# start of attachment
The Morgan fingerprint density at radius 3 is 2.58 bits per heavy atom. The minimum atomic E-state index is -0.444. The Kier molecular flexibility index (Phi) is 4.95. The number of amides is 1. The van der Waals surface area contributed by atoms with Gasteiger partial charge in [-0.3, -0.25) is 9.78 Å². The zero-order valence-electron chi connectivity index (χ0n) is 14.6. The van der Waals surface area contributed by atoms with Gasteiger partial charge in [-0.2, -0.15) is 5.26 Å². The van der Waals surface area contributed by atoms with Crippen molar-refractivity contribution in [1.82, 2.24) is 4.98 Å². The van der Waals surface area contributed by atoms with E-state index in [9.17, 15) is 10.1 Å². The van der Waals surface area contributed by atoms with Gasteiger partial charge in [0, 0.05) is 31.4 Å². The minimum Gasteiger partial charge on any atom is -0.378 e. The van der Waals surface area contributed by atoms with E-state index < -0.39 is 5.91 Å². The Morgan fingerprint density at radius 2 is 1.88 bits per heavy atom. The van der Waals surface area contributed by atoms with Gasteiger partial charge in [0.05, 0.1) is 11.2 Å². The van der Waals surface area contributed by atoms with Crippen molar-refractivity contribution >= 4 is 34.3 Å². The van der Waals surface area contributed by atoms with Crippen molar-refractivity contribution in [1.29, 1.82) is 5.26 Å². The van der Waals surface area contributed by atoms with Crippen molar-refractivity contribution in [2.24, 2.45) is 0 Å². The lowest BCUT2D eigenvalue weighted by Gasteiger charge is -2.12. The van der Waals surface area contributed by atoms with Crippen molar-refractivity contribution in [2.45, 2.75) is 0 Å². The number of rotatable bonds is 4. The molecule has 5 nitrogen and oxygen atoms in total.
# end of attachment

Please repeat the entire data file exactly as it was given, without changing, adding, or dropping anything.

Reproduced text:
The Morgan fingerprint density at radius 3 is 2.58 bits per heavy atom. The minimum atomic E-state index is -0.444. The Kier molecular flexibility index (Phi) is 4.95. The number of amides is 1. The van der Waals surface area contributed by atoms with Gasteiger partial charge in [-0.3, -0.25) is 9.78 Å². The zero-order valence-electron chi connectivity index (χ0n) is 14.6. The van der Waals surface area contributed by atoms with Gasteiger partial charge in [-0.2, -0.15) is 5.26 Å². The van der Waals surface area contributed by atoms with Crippen molar-refractivity contribution in [1.82, 2.24) is 4.98 Å². The van der Waals surface area contributed by atoms with E-state index in [9.17, 15) is 10.1 Å². The van der Waals surface area contributed by atoms with Gasteiger partial charge in [0, 0.05) is 31.4 Å². The minimum Gasteiger partial charge on any atom is -0.378 e. The van der Waals surface area contributed by atoms with E-state index < -0.39 is 5.91 Å². The Morgan fingerprint density at radius 2 is 1.88 bits per heavy atom. The van der Waals surface area contributed by atoms with Gasteiger partial charge in [0.05, 0.1) is 11.2 Å². The van der Waals surface area contributed by atoms with Crippen molar-refractivity contribution >= 4 is 34.3 Å². The van der Waals surface area contributed by atoms with Crippen molar-refractivity contribution in [1.29, 1.82) is 5.26 Å². The van der Waals surface area contributed by atoms with Crippen molar-refractivity contribution in [2.24, 2.45) is 0 Å². The lowest BCUT2D eigenvalue weighted by Gasteiger charge is -2.12. The van der Waals surface area contributed by atoms with Crippen molar-refractivity contribution in [2.45, 2.75) is 0 Å². The number of rotatable bonds is 4. The molecule has 5 nitrogen and oxygen atoms in total.